By Jonathan Stempel
NEW YORK (Reuters) - Jurors began weighing whether three former traders schemed to trade on leaks about pending mergers and then cover their tracks, in the U.S. government's second major insider trading trial of the year.
A Manhattan federal jury began deliberations Thursday afternoon to decide whether one-time Galleon Group hedge fund employee Zvi Goffer and two other defendants conspired to trade on tips about pending mergers from lawyers then working at the law firm Ropes & Gray.
Galleon Group founder Raj Rajaratnam was found guilty on all counts last month in the biggest insider trading probe in decades. The former tycoon could face at least 15 years in prison when he is sentenced in New York in July.
Prosecutors say Goffer was the ringleader of a scheme to improperly benefit his firm Incremental Capital LLC, which he started with the other defendants, his brother Emanuel Goffer and Michael Kimelman, after he was fired from Galleon in August 2008.
The government based its case heavily on evidence from wiretapped phone calls, and has said the Goffers communicated on prepaid cellphones that they later destroyed.
In closing arguments earlier in the day, Assistant U.S. Attorney Andrew Fish said the defendants traded on information that ordinary investors do not have, and looked for "corruptible people" to help them carry out their scheme.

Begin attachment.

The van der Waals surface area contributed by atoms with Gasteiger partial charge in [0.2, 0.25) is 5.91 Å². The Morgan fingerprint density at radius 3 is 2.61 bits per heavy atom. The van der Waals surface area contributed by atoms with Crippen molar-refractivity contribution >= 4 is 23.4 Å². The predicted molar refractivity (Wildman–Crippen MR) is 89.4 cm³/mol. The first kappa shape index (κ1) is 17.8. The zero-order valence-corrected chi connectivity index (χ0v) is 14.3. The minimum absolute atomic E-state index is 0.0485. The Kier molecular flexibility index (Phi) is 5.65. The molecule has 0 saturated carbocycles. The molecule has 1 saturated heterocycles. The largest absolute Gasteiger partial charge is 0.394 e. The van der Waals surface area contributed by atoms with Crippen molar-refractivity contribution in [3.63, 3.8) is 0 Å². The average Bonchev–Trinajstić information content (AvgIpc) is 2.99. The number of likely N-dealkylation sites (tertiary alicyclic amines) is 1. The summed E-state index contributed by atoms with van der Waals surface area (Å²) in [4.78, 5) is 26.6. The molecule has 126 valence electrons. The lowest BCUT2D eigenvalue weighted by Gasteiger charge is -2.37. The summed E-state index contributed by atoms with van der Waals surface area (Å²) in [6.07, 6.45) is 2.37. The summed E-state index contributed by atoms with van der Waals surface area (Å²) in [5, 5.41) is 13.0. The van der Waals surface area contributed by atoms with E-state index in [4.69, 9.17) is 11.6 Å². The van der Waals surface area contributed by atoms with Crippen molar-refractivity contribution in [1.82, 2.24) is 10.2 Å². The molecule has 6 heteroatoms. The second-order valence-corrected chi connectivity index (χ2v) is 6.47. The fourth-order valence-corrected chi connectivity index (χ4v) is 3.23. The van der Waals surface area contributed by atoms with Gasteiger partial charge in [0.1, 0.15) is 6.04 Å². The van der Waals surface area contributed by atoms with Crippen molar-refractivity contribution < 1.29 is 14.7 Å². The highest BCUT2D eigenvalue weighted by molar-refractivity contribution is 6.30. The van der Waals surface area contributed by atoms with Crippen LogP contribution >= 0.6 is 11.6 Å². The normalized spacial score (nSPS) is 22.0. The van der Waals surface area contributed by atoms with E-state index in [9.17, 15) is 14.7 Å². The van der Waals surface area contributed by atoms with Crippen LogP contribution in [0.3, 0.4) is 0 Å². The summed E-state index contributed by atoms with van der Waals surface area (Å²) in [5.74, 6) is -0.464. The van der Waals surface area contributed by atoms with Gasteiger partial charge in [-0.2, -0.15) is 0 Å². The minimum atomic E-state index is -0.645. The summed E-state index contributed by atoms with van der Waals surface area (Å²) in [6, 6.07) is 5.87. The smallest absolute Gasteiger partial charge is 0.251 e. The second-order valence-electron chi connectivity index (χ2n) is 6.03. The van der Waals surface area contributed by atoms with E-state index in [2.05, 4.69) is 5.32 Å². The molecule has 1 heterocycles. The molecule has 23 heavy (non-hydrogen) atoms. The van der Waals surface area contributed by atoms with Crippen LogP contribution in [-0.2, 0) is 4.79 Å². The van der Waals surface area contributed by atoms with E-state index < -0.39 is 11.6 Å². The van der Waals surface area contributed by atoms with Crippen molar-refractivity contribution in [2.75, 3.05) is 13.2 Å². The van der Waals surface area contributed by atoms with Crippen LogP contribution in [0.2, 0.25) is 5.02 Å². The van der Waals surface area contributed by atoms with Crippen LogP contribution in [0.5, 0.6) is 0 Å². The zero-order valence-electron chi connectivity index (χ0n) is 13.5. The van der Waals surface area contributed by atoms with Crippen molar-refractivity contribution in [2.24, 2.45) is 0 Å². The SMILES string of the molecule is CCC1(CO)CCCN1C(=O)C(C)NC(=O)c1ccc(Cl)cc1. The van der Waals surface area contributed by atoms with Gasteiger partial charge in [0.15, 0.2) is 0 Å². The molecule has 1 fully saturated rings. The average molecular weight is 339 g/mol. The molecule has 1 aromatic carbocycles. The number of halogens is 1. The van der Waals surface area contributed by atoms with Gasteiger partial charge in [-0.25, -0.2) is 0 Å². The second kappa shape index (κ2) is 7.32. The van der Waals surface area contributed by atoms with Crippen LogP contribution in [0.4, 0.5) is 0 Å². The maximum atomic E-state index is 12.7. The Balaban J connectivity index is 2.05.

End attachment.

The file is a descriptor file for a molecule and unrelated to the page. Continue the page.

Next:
Four people who pleaded guilty in the case cooperated with prosecutors and testified against the defendants.
"In the end, this is a case about corruption," Fish said. "These guys wanted to make millions of dollars.
But Michael Sommer, a lawyer for Kimelman, said his client did "genuine and honest work," and that the government case was misleading.
"You deserve to get it straight," Sommer told jurors in his closing argument on Thursday. "People's futures are at stake."
Lawyers for the Goffers gave their closing arguments on Wednesday. After the government concluded its argument, U.S. District Judge Richard Sullivan instructed jurors on the law.
Prosecutors said the alleged scheme involved tips on Bain Capital Partners LP's and Huawei Technologies Co Ltd's failed takeover of computer network equipment maker 3Com Corp, and private equity firm TPG Capital LP's takeover of Canadian drug company Axcan Pharma Inc.
Zvi Goffer, 34, pleaded not guilty to 12 counts of securities fraud and two counts of conspiracy.
Emanuel Goffer, 32, and Kimelman, 40, each pleaded not guilty to two counts of securities fraud and one count of conspiracy. The defendants face as much as 25 years in prison if convicted.
During the trial, their lawyers had tried to show that government witnesses were not credible, and that the people who leaked the tips had a fiduciary duty not to do so, a key element of insider trading.
The trial began on May 16, five days after a different Manhattan federal jury found Zvi Goffer's former boss at Galleon, Rajaratnam, guilty on all 14 securities fraud and conspiracy charges in a separate insider trading trial.
Rajaratnam is the most prominent defendant in an insider trading crackdown in which roughly 50 people have been charged. More than three dozen have pleaded guilty, and Rajaratnam is so far the only one convicted at trial.
The case is U.S. v. Goffer et al, U.S. District Court, Southern District of New York, No. 10-00056.
(Reporting by Jonathan Stempel in New York, editing by Matthew Lewis)